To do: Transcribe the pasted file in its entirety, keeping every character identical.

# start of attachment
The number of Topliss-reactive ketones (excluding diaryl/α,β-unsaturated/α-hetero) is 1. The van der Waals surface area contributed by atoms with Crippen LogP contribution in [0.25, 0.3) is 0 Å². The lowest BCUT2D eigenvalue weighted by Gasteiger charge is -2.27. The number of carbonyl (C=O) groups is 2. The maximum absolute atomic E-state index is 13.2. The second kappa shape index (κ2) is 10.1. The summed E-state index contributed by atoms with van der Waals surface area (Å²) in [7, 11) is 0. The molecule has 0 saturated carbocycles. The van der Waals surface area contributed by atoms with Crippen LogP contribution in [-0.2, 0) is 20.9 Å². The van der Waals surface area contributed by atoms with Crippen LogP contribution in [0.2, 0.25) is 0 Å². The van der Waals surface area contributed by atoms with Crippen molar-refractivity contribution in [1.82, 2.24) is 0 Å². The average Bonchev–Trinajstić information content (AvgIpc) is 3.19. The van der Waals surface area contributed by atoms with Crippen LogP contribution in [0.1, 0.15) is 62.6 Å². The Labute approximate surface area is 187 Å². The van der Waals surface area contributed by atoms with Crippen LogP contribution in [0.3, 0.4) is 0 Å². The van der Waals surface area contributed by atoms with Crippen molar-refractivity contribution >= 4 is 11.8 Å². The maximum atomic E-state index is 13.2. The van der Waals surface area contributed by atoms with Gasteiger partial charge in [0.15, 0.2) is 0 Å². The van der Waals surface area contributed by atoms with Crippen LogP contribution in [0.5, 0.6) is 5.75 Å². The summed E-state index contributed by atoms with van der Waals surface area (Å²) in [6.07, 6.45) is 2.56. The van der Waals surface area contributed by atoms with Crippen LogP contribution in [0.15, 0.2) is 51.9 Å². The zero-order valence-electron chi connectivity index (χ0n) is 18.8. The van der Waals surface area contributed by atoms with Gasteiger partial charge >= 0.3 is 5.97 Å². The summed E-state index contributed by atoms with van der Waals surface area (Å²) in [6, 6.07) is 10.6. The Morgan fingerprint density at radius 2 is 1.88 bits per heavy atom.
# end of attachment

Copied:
The number of Topliss-reactive ketones (excluding diaryl/α,β-unsaturated/α-hetero) is 1. The van der Waals surface area contributed by atoms with Crippen LogP contribution in [0.25, 0.3) is 0 Å². The lowest BCUT2D eigenvalue weighted by Gasteiger charge is -2.27. The number of carbonyl (C=O) groups is 2. The maximum absolute atomic E-state index is 13.2. The second kappa shape index (κ2) is 10.1. The summed E-state index contributed by atoms with van der Waals surface area (Å²) in [7, 11) is 0. The molecule has 0 saturated carbocycles. The van der Waals surface area contributed by atoms with Crippen LogP contribution in [-0.2, 0) is 20.9 Å². The van der Waals surface area contributed by atoms with Crippen LogP contribution in [0.2, 0.25) is 0 Å². The van der Waals surface area contributed by atoms with Crippen molar-refractivity contribution in [1.82, 2.24) is 0 Å². The average Bonchev–Trinajstić information content (AvgIpc) is 3.19. The van der Waals surface area contributed by atoms with Crippen LogP contribution in [0.1, 0.15) is 62.6 Å². The Labute approximate surface area is 187 Å². The van der Waals surface area contributed by atoms with Crippen LogP contribution in [0.3, 0.4) is 0 Å². The van der Waals surface area contributed by atoms with Crippen molar-refractivity contribution >= 4 is 11.8 Å². The maximum atomic E-state index is 13.2. The van der Waals surface area contributed by atoms with Gasteiger partial charge in [0.15, 0.2) is 0 Å². The van der Waals surface area contributed by atoms with Crippen LogP contribution in [0.5, 0.6) is 5.75 Å². The summed E-state index contributed by atoms with van der Waals surface area (Å²) in [6.07, 6.45) is 2.56. The van der Waals surface area contributed by atoms with Crippen LogP contribution in [0.15, 0.2) is 51.9 Å². The zero-order valence-electron chi connectivity index (χ0n) is 18.8. The van der Waals surface area contributed by atoms with Gasteiger partial charge >= 0.3 is 5.97 Å². The summed E-state index contributed by atoms with van der Waals surface area (Å²) in [6, 6.07) is 10.6. The Morgan fingerprint density at radius 2 is 1.88 bits per heavy atom.